After months of speculation and hype, it looked as if Conor McGregor’s historic fight against boxer Floyd Mayweather was finally set to happen. Back in March, the undefeated Floyd Mayweather announced he was coming out of retirement, and named the 28-year-old Irish UFC champ Conor McGregor as his opponent.
At the time, Mayweather gave a time frame of around three months, saying to the gathered masses: “let’s fight in June”, but after four weeks of negotiations, that expected fight date looks more than a little optimistic. As a boxer, Floyd Mayweather is used to large fight earnings, but he’s been reluctant to give the MMA fighter McGregor a similar purse, citing the two fighters’ respective net worths (Mayweather is rated at $340 million by Forbes, while McGregor is around $22 million) in their earning negotiations.
It had appeared that the two fighters had reached a compromise, but legendary boxing promoter Bob Arum revealed an interesting detail about the potential superfight. Bob Arum accused the UFC of treating its competitors differently to the boxing community, and Arum thinks that if McGregor-Mayweather remains as little more than a pipe dream, we can point the finger at the UFC.
“I think the only impediment there is the UFC, because UFC doesn’t treat fighters the same way that boxing promoters do. In other words, UFC fighters get so much less than boxers do. They proposed a deal to Conor that on his share of the purse, they take 50 percent. Now, give me a break… If that fight doesn’t happen, the blame will only be on the UFC.”
Of course, Bob Arum has been in the sport for decades, and throughout that time, he’s never been shy to talk about the UFC in a less-than-flattering light. We should take Arum’s comments with a pinch of salt, but what’s interesting is that a similar sentiment came from Floyd Mayweather’s uncle, Jeff Mayweather. Arum says that the UFC takes a 50 percent commission of McGregor’s earnings, but Jeff Mayweather says the cut is even higher than that, calling the split “horrendous”.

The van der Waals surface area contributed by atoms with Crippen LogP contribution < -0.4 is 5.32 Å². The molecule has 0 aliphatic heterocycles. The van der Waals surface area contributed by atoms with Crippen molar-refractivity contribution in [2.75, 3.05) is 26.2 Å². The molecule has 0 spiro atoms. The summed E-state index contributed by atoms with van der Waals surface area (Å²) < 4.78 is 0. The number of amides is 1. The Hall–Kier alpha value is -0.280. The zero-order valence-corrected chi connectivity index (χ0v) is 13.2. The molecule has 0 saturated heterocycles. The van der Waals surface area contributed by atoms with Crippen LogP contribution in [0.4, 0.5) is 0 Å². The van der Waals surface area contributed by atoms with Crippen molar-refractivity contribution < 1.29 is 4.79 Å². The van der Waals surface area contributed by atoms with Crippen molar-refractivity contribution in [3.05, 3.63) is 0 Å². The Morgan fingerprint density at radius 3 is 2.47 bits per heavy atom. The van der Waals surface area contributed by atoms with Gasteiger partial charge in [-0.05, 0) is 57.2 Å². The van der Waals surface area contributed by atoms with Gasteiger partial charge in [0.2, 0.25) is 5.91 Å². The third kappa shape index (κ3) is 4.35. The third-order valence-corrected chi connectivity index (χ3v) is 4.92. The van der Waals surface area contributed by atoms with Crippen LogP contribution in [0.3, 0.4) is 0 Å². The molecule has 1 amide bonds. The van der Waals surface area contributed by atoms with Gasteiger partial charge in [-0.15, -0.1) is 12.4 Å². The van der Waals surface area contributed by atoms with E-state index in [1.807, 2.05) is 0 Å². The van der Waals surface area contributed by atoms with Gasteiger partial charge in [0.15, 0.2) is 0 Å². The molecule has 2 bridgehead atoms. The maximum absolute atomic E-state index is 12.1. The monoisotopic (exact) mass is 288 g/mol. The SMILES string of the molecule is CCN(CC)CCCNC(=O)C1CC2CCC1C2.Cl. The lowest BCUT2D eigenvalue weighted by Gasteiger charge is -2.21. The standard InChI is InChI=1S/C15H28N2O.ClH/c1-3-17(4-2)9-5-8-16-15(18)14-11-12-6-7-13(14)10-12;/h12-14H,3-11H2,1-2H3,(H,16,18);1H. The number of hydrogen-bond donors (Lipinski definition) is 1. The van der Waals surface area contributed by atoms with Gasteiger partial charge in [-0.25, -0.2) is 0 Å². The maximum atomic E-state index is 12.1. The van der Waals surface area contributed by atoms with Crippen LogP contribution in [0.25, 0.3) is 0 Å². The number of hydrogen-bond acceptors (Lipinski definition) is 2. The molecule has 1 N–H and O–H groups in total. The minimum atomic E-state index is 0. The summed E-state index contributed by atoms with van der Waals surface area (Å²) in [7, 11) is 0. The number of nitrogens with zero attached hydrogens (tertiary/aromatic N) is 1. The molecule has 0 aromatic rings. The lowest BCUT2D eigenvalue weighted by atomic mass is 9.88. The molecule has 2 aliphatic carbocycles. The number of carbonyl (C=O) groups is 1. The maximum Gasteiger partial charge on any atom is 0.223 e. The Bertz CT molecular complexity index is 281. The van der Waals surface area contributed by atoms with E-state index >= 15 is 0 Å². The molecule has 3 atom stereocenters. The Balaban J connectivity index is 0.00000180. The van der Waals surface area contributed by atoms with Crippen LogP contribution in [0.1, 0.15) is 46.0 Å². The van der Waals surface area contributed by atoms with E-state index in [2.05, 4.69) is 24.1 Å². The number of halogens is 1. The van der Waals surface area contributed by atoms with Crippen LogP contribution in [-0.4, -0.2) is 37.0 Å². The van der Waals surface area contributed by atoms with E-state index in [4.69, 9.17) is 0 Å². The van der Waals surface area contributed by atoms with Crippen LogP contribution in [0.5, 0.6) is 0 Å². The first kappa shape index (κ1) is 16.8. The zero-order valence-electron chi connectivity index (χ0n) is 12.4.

“80-20 percent. [Conor McGregor] would have to take 20 percent, if he’s allowed to fight. And the one thing is that Dana’s his boss. He’ll still make more money than he ever did, but at the same time, that’s very tough pill to swallow. If somebody tells you ‘I’m gonna take 80 percent of your money, and you’re the one that’s fighting for it, that’s still a tough pill to swallow. Even if you made more money than you ever did. But, it is what it is.”
One of the biggest negotiating obstacles in a potential McGregor-Mayweather bout has been the allocation of earnings between the two fighting superstars. Floyd Mayweather has declared his satisfaction with his fight purse throughout the negotiations, telling Conor McGregor to stop making “excuses about the money”, but it would be galling for a fighter with McGregor’s pride to lose the majority of any earnings he would make fighting Floyd Mayweather to the UFC.
Hopefully, Conor McGregor and UFC president Dana White can hash out a deal soon, and we can finally start dreaming of a historic MMA and boxing crossover fight between Conor McGregor and Floyd Mayweather.